Every 67 seconds someone in the United States develops Alzheimer’s disease, according to the Alzheimer’s Association. Yet those statistics don’t tell the whole story: there are many people who go undiagnosed, believing that the symptoms of Alzheimer’s disease are normal aging, and then there are people whose memory loss may not be dementia.
“Of the estimated more than five million people living with Alzheimer’s disease, roughly half do not receive a diagnosis,” said Heather Snyder, PhD, Director of Medical & Scientific Operations at the Alzheimer’s Association. “One of the challenges that we have is to continue to raise awareness and talk about Alzheimer’s disease so that we can drive people to talk to their health care provider when there is a concern.”
Dr. Snyder explained that many people mistake the symptoms of Alzheimer’s disease as normal aging.
“It’s always interesting how many people think that it’s a normal part of aging,” she said.
A recent report released by the Alzheimer’s Association shows that only 45 percent of people with Alzheimer’s disease or their caregivers are told their diagnosis by their doctor. In addition, the disclosure rate dropped to 33 percent when the data excluded information shared with caregivers.
Time for a Checkup
Memory problems can occur in people who do not have dementia. Some of the causes for memory lapses can be:
“Typically if an individual goes in for a full workup with cognitive screening, including a blood panel that can look for a hormonal imbalance or dietary issues, they can get an accurate diagnosis,” said Dr. Snyder. “It’s important to go through that process to find out whether it’s Alzheimer’s or not.”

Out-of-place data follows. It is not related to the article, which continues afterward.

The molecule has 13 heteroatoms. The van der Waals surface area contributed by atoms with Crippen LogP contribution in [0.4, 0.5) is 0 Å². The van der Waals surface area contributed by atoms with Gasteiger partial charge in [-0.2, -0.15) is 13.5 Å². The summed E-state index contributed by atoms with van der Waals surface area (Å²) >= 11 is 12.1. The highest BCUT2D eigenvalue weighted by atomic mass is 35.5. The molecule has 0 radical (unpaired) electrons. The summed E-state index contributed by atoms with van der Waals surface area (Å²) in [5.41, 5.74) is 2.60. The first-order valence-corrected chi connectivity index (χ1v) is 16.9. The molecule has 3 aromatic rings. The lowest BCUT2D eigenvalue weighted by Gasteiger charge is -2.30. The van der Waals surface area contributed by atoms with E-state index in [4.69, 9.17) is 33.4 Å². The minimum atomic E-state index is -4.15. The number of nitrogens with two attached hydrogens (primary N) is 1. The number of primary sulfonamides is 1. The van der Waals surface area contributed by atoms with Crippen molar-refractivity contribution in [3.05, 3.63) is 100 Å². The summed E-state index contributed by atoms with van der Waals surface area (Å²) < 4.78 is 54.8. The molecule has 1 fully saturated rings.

In addition, forgetfulness is not the only sign of Alzheimer’s. Mood changes can be one sign of the disease, as can difficulty managing financial matters. There is often a subtle difference between changes in thinking and behavior as people age and the early stage symptoms of Alzheimer’s disease or another form of dementia.
Think About It
It is possible to be misdiagnosed with Alzheimer’s disease. One study (the Honolulu-Asia Aging Study is an ongoing study that began in 1991) found there was a misdiagnosis of Alzheimer’s disease one-third of the time.
“There could be multiple things going on,” said Dr. Snyder. “If you have concerns about the care you or a loved one is receiving or about changes that may be going, get a second opinion.”
There are cases of people who have been diagnosed with Alzheimer’s disease and after further testing were found to have a treatable illness, but these are not widespread.
“There are local chapters of the Alzheimer’s Association that people can visit and if they are questioning their process they can talk about what they’ve gone through with others,” Dr. Sndyer said.
An early and accurate diagnosis has benefits to the individual who has the disease as well as their family. The National Institute on Aging lists the following advantages of an early diagnosis of Alzheimer’s disease:
an opportunity to make plans for the future
a chance to choose living arrangements
a time for taking care of financial and legal affairs
begin treatment to help preserve function for some time
develop support networks
An early diagnosis has the potential to stabilize a person’s quality of life during the early stages of the disease.
Learn more about risk factors for Alzheimer’s disease, how it is diagnosed, how to participate in clinical trials, and more at the National Institute on Aging website
or the Alzheimer’s Association website